This would correct the gender imbalance in the anthem but is unlikely to pass. The idea was included in Prime Minister Harper’s 2010 throne speech but was abandoned before the speech was over. Even if Bélanger can muster the votes to get the bill through the House of Commons, it’s unlikely that it will be given further time for debate in the House before the election in October.
Even though the bill seems doomed, perhaps someone could propose an amendment to the bill to change a couple more words. Notably the penultimate line, “God keep our land” could be reverted to the religiously-neutral 1908 version of O Canada. Something I suggested in 2010. It would at least be a sign that politicians were willing to consider the importance of secularism and non-religious voters (who make up a quarter to a third of Canadians).
In 2007, I helped found the University of Alberta Atheists and Agnostics. That student group that is still running today. A rare accomplishment as many student groups, particularly those for the non-religious, struggle to survive for more than a few years as the students who established the group graduate, move aaway and lose touch.
In the hopes of making sure groups like UAAA are able to continue and be supported, and at a time when the US-based Secular Student Alliance began withdrawing their support to international groups (as they had limited resources), I registered SecularStudents.ca. I spoke with people at SSA and sought to establish a Canadian Secular Student Alliance.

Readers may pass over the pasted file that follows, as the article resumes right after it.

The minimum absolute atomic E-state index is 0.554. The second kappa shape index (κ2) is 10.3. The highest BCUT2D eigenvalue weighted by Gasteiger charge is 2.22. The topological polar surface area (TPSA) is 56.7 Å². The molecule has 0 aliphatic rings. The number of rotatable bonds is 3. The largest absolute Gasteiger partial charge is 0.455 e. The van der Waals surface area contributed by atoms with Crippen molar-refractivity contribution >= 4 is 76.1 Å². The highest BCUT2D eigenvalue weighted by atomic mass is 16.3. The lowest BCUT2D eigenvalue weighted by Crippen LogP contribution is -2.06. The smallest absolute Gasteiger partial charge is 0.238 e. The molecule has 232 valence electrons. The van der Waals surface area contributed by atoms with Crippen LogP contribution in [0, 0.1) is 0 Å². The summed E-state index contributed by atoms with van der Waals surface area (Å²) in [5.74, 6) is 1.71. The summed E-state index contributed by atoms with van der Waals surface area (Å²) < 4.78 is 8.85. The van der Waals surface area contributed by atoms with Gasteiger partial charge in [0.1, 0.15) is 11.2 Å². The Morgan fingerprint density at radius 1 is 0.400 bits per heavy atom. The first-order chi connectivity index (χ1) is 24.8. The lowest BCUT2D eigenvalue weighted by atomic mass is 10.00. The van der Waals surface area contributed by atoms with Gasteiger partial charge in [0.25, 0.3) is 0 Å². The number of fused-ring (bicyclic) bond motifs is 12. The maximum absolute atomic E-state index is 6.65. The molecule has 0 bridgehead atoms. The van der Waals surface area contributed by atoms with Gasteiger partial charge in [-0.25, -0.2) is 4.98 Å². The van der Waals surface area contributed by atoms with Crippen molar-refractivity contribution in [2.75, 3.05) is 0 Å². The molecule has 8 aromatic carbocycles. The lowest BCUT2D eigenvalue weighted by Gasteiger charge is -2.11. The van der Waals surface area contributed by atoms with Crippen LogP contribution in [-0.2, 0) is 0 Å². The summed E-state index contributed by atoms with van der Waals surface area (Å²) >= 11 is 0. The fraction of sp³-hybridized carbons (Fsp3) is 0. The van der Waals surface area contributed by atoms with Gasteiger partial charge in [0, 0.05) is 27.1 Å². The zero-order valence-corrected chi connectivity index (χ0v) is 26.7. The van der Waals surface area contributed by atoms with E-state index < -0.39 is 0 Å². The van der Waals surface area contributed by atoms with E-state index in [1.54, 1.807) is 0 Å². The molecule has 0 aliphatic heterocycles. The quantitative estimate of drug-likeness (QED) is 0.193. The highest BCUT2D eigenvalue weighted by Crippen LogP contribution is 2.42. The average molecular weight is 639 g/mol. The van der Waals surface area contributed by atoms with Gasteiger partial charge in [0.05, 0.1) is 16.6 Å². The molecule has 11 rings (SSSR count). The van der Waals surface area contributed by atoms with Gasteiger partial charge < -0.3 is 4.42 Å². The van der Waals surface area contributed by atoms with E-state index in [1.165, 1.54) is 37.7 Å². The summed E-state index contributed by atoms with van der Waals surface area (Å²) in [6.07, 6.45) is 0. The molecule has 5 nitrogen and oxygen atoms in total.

Unfortunately, I’ve never really had the time or focus to build the website into anything and every 12 months I get a reminder to renew the domain. It’s now that time of year again and I need to decide what to do with the domain.
For now, I’m happy to cover the $10 or so it costs to renew the registration and can even host a simple website off the same server this site is on. But I want to see something happen with it.
So if you have the time, interest or even just some good ideas for the site, email me at firstname.lastname@example.org.
It could be something as simple as maintaining a list of active non-reliigious student groups in Canada or a new blog or a full resource centre. The site currently has mediawiki but I’m happy to change that to anything else. I just really want to see something happen with it.
Last month, an undercover CBC investigation exposed that a number of spas and health clinicas around Metro Vancouver were offering botox injections illegally. Botox in Canada can only be administered by a physician and these clinics didn’t have any doctors on staff.
The store owner claimed the product was Botox that had been administered to consumers. Potential risks associated with injecting an unauthorized version of a health product such as Botox, can range from mild local paralysis to death.
While the shop remains open, and none of the shops mentioned in the CBC exposé have been closed, it’s good to see Health Canada intervene.
After I complained earlier this week about SFU’s postal outlet closing next week it looks like things have turned around. From SFU Public and Media Relations:
You may have heard that the Canada Post outlet on the Burnaby campus (now located in the SFU Microstore) is closing down shortly. Here’s the good news: The postal outlet is in fact remaining OPEN, with all services as usual until a new location at UniverCity is confirmed in next few months.
So either this is a coincidence or else SFU administrators read this blog and take me very seriously. If the latter is true, I shall use my new-found powers wisely.